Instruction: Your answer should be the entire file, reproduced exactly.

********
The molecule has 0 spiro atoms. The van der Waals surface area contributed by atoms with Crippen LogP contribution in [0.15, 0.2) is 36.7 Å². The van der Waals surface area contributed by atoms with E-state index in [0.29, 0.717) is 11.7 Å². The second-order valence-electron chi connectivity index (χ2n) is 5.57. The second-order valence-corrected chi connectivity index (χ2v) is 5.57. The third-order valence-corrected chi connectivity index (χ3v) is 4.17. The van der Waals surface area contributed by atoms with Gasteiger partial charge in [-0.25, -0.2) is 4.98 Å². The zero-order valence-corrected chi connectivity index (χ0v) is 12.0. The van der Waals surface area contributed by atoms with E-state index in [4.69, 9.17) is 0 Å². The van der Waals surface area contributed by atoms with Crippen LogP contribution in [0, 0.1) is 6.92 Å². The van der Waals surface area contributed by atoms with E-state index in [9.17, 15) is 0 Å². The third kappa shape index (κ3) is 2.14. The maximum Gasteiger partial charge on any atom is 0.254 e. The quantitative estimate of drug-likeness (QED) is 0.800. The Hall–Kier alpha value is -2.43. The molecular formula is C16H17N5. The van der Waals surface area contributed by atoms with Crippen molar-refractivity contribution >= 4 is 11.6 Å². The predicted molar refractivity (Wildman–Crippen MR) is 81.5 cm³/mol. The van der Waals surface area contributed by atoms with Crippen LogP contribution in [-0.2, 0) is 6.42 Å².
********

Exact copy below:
The molecule has 0 spiro atoms. The van der Waals surface area contributed by atoms with Crippen LogP contribution in [0.15, 0.2) is 36.7 Å². The van der Waals surface area contributed by atoms with E-state index in [0.29, 0.717) is 11.7 Å². The second-order valence-electron chi connectivity index (χ2n) is 5.57. The second-order valence-corrected chi connectivity index (χ2v) is 5.57. The third-order valence-corrected chi connectivity index (χ3v) is 4.17. The van der Waals surface area contributed by atoms with Gasteiger partial charge in [-0.25, -0.2) is 4.98 Å². The zero-order valence-corrected chi connectivity index (χ0v) is 12.0. The van der Waals surface area contributed by atoms with E-state index in [4.69, 9.17) is 0 Å². The van der Waals surface area contributed by atoms with Crippen LogP contribution in [0, 0.1) is 6.92 Å². The van der Waals surface area contributed by atoms with E-state index in [9.17, 15) is 0 Å². The third kappa shape index (κ3) is 2.14. The maximum Gasteiger partial charge on any atom is 0.254 e. The quantitative estimate of drug-likeness (QED) is 0.800. The Hall–Kier alpha value is -2.43. The molecular formula is C16H17N5. The van der Waals surface area contributed by atoms with Crippen molar-refractivity contribution >= 4 is 11.6 Å². The predicted molar refractivity (Wildman–Crippen MR) is 81.5 cm³/mol. The van der Waals surface area contributed by atoms with Crippen LogP contribution in [-0.2, 0) is 6.42 Å².